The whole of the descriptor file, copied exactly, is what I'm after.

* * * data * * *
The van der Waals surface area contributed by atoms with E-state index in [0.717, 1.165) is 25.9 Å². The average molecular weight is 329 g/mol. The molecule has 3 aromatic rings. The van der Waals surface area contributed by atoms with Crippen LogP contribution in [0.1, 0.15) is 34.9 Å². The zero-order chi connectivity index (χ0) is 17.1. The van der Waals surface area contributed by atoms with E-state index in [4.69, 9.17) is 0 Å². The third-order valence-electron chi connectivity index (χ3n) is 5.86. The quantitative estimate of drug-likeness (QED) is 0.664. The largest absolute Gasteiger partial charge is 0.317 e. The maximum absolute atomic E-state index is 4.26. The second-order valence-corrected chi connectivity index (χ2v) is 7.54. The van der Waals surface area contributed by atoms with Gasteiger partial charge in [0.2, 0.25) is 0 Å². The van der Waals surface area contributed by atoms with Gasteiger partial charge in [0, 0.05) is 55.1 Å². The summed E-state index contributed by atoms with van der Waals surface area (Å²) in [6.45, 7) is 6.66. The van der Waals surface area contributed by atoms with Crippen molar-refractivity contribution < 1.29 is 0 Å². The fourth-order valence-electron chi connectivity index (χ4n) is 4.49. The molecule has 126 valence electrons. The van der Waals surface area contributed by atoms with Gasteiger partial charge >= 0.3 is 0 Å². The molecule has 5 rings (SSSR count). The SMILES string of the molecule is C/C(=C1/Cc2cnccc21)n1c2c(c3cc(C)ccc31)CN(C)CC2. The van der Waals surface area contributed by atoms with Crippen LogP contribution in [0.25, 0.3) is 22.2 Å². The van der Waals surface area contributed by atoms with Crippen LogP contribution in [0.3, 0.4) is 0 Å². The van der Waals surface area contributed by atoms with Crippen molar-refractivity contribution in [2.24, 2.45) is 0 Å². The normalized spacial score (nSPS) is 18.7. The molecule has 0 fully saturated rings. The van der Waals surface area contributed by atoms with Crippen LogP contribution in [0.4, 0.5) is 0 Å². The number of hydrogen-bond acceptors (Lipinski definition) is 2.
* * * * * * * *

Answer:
The van der Waals surface area contributed by atoms with E-state index in [0.717, 1.165) is 25.9 Å². The average molecular weight is 329 g/mol. The molecule has 3 aromatic rings. The van der Waals surface area contributed by atoms with Crippen LogP contribution in [0.1, 0.15) is 34.9 Å². The zero-order chi connectivity index (χ0) is 17.1. The van der Waals surface area contributed by atoms with E-state index in [4.69, 9.17) is 0 Å². The third-order valence-electron chi connectivity index (χ3n) is 5.86. The quantitative estimate of drug-likeness (QED) is 0.664. The largest absolute Gasteiger partial charge is 0.317 e. The maximum absolute atomic E-state index is 4.26. The second-order valence-corrected chi connectivity index (χ2v) is 7.54. The van der Waals surface area contributed by atoms with Gasteiger partial charge in [0.2, 0.25) is 0 Å². The van der Waals surface area contributed by atoms with Gasteiger partial charge in [0, 0.05) is 55.1 Å². The summed E-state index contributed by atoms with van der Waals surface area (Å²) in [6.45, 7) is 6.66. The van der Waals surface area contributed by atoms with Crippen molar-refractivity contribution < 1.29 is 0 Å². The fourth-order valence-electron chi connectivity index (χ4n) is 4.49. The molecule has 126 valence electrons. The van der Waals surface area contributed by atoms with Gasteiger partial charge >= 0.3 is 0 Å². The molecule has 5 rings (SSSR count). The SMILES string of the molecule is C/C(=C1/Cc2cnccc21)n1c2c(c3cc(C)ccc31)CN(C)CC2. The van der Waals surface area contributed by atoms with Crippen LogP contribution in [0.25, 0.3) is 22.2 Å². The van der Waals surface area contributed by atoms with Crippen LogP contribution in [0.3, 0.4) is 0 Å². The van der Waals surface area contributed by atoms with Crippen molar-refractivity contribution in [2.24, 2.45) is 0 Å². The normalized spacial score (nSPS) is 18.7. The molecule has 0 fully saturated rings. The van der Waals surface area contributed by atoms with Crippen LogP contribution in [0.4, 0.5) is 0 Å². The number of hydrogen-bond acceptors (Lipinski definition) is 2.